An international conference of representatives of mining experiment stations was held in Pittsburgh, Sept. 14 to 21, 1912, to discuss plans and methods of carrying on experiments relating to mine safety and the interpretation and comparison of the results obtained, to suggest special experiments that could be made to most advantage at a particular station, and to form a permanent organization to promote the exchange of information. In response to invitations sent to those countries having mine-experiment stations or contemplating the establishment of such stations, delegates present were as follows: Austria-Hungary, Julian Cxaplinski, royal mining engineer; Belgium, Victor-Wattayne, inspector general of mines; Germany, Carl Beyling, bergassessor, director of the Dortmund experiment station. Charles E. Munroe, consulting explosives chemist, and George S. Rice, chief mining engineer of the Bureau of Mines, represented the United States. William O�Conner, a mining engineer of Wales, was invited to take part in the meeting as and unofficial representative of Great Britain. J. Taffanel, director of the Lievin experiment station, who was to have represented France, was unexpectedly recalled just before the conference on account of a mine disaster. Most of the time allotted to the conference was spent in giving papers, discussing investigations at the Pittsburgh experiment station, and in observing coal-dust explosions at the experimental mine. The delegates agreed that it was desirable to form a permanent organization; that approval by the various nations to forming of the organization, and the appointment of delegates be affected through regular diplomatic channels; and that the next meeting be held, in 1914, in England or Belgium. However, owing to the outbreak of war in Europe, the meeting had to be postponed for an indefinite period.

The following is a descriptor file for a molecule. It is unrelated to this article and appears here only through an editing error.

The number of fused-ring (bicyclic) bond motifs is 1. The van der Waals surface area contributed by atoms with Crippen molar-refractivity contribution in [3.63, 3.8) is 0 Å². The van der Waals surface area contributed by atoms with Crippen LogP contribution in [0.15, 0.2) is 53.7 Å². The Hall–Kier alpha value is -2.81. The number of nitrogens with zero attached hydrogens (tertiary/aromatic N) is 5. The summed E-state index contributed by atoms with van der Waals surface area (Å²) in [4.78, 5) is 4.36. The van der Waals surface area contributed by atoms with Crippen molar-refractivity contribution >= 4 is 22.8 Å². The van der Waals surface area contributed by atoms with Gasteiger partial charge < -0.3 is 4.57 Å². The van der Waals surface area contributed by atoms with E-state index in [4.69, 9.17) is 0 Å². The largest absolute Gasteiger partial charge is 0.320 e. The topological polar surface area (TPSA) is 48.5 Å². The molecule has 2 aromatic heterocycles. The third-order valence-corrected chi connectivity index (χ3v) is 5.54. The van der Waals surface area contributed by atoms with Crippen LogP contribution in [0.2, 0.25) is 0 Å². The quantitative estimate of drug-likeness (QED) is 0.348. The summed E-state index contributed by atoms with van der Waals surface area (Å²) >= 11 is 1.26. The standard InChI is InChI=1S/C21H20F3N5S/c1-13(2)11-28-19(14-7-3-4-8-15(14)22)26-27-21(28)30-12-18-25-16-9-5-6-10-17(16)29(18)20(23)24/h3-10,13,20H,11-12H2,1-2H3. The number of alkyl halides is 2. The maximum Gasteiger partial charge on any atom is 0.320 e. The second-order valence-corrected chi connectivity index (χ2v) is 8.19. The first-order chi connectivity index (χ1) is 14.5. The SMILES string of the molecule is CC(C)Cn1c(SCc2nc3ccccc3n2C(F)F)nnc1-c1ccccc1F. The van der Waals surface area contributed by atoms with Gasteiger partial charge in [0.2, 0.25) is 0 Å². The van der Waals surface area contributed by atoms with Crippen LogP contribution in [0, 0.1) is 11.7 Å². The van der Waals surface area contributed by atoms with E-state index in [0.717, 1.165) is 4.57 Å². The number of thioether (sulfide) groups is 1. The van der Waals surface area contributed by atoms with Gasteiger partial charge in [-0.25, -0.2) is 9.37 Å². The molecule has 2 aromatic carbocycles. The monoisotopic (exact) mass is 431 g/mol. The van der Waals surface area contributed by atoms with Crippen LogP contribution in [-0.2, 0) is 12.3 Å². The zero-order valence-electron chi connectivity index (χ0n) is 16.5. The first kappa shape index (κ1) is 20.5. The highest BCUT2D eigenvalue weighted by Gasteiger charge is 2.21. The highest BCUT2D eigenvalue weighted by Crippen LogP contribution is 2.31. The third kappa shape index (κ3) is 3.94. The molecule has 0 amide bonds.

FIRST-AID AND MINE-RESCUE CONTESTS